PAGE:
Preliminary figures from the US Department of Agriculture show that the bee population in the United States continues to decline. This decline is partly the result of pesticides, but also of natural factors such as insects that infect hives. As Voice of America correspondent Kevin Enochs reports, technology company Oracle has joined forces with beekeepers on a global scale to help them monitor the progress of colonies.
London beekeeper John Davey is taking part in a unique experiment to collect data on bees from around the world.
“We have two cables, one collects data from the hive, such as the percentage of humidity, the other records the temperature in the hive. These are very important throughout the season.”
There are other sensors in the hive that analyze the noise and relay the data to a computer system in cyberspace created by the technology company Oracle. This company is working with the British non-profit association ‘The World Bee Project’ which is run by Sabiha Malik and aims to ensure that humanity will continue to have bees for the vital pollination process that provides us with food.
“This is the necessary link that many of us often forget. Bees are not only needed to produce honey, but also for pollination, as without this process no food is produced,” says Sabiha Malik.
All the data collected by the sensors is analyzed through artificial intelligence to identify ways to distinguish problem hives. John Abel works for Oracle:
“We record data on bee movement, location, environmental pollution, cases when bees are near industrial areas. We can see how location near a railroad or a river affects it. All serve to analyze how the hive will react in relation to the environment”.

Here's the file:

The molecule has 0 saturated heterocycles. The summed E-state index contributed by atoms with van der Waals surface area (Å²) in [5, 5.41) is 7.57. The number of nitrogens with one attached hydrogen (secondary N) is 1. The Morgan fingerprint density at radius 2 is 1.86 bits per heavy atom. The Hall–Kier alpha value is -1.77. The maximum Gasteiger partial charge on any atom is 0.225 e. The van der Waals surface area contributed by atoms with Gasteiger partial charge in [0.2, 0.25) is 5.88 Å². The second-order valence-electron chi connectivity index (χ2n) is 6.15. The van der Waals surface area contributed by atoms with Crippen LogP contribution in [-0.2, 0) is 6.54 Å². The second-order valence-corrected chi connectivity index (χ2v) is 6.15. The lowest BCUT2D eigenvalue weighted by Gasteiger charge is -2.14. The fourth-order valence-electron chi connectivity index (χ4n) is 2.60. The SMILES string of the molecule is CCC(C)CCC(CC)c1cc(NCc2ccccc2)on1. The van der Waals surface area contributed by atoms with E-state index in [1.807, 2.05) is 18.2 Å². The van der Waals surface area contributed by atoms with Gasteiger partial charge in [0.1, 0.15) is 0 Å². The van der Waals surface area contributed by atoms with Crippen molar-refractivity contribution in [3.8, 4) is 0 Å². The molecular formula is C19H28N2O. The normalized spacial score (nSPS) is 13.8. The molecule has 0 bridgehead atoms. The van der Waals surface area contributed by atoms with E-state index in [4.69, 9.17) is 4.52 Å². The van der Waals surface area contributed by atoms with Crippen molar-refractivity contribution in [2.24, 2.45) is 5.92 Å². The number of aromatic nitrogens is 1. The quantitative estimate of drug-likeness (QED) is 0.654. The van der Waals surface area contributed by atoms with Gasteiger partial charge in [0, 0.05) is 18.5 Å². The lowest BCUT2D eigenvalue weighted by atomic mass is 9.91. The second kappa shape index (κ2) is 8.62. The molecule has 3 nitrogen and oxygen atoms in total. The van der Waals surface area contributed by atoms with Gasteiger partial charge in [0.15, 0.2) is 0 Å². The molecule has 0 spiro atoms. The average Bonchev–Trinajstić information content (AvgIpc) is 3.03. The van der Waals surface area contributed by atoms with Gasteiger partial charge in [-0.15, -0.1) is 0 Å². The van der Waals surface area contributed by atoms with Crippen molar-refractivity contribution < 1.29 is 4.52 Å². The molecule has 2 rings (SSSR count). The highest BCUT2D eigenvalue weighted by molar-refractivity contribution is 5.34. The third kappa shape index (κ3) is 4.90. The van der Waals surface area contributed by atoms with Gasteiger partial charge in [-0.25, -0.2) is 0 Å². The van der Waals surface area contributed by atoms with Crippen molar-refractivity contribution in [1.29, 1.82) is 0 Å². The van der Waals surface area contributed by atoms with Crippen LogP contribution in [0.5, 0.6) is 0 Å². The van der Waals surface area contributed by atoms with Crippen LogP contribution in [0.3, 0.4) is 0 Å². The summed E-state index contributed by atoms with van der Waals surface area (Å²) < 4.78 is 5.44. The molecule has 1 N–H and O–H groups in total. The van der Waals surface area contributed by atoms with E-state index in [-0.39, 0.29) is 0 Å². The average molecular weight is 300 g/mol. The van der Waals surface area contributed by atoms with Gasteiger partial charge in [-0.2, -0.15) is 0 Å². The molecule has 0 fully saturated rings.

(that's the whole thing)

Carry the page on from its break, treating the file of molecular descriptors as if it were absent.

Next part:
But data from a single hive is not enough for analysis, so Oracle is creating a giant network of hives under surveillance. The system will compare the data and draw conclusions on the factors that enable healthy hives:
“We are using an open system where anyone can register data, so we can collect as much information as possible. We need millions of hives for the system to work independently,” says Mr. Abel.
An independent system would be able to send beekeepers warnings if something is not right in the hive, as well as send information to researchers about the spots on the globe where bees are healthiest. Healthy bees enable a healthy food production system.
“Beekeepers can use this data to understand how they can create a dynamic ecosystem that creates opportunities for better pollination, which means more food for the country, for their communities, and for the world,” he says. Mr. Abel.
Hive monitoring systems are relatively inexpensive, says Mr. Abel. He hopes that every beekeeper who is interested in this project will contact the Oracle company to be included in the data network. /Source: https://www.zeriamerices.com